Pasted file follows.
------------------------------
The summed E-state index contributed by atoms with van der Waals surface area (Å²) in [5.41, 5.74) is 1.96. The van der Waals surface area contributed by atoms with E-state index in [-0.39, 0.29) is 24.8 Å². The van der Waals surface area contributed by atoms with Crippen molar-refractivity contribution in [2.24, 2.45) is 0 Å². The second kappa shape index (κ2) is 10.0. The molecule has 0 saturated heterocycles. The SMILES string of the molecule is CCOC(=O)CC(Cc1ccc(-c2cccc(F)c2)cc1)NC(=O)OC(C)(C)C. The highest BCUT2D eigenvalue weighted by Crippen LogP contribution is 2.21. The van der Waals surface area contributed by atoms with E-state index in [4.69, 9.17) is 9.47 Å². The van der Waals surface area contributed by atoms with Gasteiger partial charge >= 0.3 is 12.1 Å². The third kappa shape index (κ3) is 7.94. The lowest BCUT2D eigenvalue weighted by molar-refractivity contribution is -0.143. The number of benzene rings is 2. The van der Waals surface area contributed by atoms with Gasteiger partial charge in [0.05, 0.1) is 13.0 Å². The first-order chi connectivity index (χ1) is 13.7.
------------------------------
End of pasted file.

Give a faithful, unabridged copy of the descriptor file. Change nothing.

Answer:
The summed E-state index contributed by atoms with van der Waals surface area (Å²) in [5.41, 5.74) is 1.96. The van der Waals surface area contributed by atoms with E-state index in [-0.39, 0.29) is 24.8 Å². The van der Waals surface area contributed by atoms with Crippen molar-refractivity contribution in [2.24, 2.45) is 0 Å². The second kappa shape index (κ2) is 10.0. The molecule has 0 saturated heterocycles. The SMILES string of the molecule is CCOC(=O)CC(Cc1ccc(-c2cccc(F)c2)cc1)NC(=O)OC(C)(C)C. The highest BCUT2D eigenvalue weighted by Crippen LogP contribution is 2.21. The van der Waals surface area contributed by atoms with E-state index in [4.69, 9.17) is 9.47 Å². The van der Waals surface area contributed by atoms with Gasteiger partial charge >= 0.3 is 12.1 Å². The third kappa shape index (κ3) is 7.94. The lowest BCUT2D eigenvalue weighted by molar-refractivity contribution is -0.143. The number of benzene rings is 2. The van der Waals surface area contributed by atoms with Gasteiger partial charge in [0.05, 0.1) is 13.0 Å². The first-order chi connectivity index (χ1) is 13.7.